Nova Scotia’s chief medical officer of health says the most recent case of COVID-19 in Nova Scotia was a home-care nurse in the province’s central health zone.
The new case was announced Monday.
In a news briefing Wednesday, Dr. Robert Strang said the individual tested positive for COVID-19 in early May and had recovered. He said the individual’s most recent test results were inconclusive, and public health is working with their local and national labs “to see if it’s a true case of reinfection or not.”
“In the meantime, out of an abundance of caution, we are assuming that this is a new positive case and taking the appropriate public health measures,” he said.
Strang said this case has “implications for our understanding of immunity.”
“[It’s] making it more likely that we can’t count on a one-time infection producing lifelong immunity,” he said. “Anybody who was infected in the first wave, we can’t just assume they have immunity now.”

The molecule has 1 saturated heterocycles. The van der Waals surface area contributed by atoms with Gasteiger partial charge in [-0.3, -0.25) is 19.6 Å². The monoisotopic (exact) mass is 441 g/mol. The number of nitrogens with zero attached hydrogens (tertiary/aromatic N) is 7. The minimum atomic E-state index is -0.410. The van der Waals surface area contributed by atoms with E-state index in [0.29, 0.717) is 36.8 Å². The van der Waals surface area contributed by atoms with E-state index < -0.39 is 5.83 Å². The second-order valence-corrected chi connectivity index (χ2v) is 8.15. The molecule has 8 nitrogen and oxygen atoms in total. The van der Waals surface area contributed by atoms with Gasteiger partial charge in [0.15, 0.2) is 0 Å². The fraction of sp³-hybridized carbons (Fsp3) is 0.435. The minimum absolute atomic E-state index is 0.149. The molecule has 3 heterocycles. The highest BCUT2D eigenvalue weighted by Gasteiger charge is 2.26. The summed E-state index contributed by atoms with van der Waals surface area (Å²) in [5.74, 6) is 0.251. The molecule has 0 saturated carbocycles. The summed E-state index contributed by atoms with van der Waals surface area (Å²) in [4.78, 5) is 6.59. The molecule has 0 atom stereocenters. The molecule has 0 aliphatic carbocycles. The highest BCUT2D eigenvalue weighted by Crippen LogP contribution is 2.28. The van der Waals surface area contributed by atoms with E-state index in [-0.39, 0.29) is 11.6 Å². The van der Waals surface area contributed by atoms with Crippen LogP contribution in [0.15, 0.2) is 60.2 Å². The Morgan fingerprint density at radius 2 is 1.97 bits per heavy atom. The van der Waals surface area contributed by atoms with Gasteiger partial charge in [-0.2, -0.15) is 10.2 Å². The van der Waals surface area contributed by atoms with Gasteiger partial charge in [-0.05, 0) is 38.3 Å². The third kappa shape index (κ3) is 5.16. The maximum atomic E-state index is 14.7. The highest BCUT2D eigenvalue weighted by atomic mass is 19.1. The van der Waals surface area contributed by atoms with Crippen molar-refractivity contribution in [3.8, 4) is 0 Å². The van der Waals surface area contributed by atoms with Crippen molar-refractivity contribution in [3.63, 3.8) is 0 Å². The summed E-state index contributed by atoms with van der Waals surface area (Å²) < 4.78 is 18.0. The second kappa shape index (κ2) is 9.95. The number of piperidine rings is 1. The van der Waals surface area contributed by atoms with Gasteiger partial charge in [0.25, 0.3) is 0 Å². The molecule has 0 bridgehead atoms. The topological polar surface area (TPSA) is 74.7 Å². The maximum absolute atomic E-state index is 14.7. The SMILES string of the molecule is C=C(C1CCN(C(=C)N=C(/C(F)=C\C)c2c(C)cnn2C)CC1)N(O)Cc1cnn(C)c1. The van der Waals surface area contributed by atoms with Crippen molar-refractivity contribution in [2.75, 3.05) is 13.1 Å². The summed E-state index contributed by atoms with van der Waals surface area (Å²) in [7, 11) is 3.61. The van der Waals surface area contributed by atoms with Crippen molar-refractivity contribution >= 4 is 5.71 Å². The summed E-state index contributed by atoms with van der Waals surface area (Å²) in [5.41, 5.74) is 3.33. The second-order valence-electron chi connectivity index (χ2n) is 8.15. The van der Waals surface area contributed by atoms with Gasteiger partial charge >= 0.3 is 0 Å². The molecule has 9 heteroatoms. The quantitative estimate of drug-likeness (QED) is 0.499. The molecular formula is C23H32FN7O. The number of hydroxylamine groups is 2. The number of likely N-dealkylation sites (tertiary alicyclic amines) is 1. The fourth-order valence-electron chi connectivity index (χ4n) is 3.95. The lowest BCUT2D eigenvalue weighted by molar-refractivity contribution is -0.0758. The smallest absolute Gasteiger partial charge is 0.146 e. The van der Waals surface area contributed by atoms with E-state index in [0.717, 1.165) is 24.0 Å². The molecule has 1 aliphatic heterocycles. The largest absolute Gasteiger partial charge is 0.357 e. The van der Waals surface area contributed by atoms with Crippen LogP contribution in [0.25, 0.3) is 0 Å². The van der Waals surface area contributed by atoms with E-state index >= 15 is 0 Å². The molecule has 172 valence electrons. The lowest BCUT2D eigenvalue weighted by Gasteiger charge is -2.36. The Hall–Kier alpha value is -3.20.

It’s unclear how the nurse may have been infected.
Strang said the person wore full personal protective equipment and followed infection controls while working. He said public health is following up with their household and social contacts, and have been working with the home-care agency assessing each home-care client to determine their risk of exposure.
Few additional details were given about the recent risk of possible exposure at the Canada Games Centre in Halifax from Aug. 28 to Sept. 1, but Strang said it’s a “low-risk environment.”
“Just because you’ve been in the same facility at the same time doesn’t mean you’ve been exposed,” he said.
Post-secondary students doing well
In recent weeks, 3,200 out-of-province post-secondary students have arrived in Nova Scotia and 6,000 tests have been completed.
While four students have been fined for not self-isolating, Strang said most of the out-of-province students are either still self-isolating or have completed their self-isolation requirements. He said compliance for digital check-ins is very good.
“And the fact that we have only had three cases among the first 3,200 students bodes well. That’s good news for all of us,” said Strang.
He said this shows that the risk from post-secondary students is low and that the province’s self-isolation and testing strategy is working. Each student from outside the Atlantic bubble is required to self-isolate for 14 days and complete three COVID-19 tests before they are permitted to attend class or go into the wider community.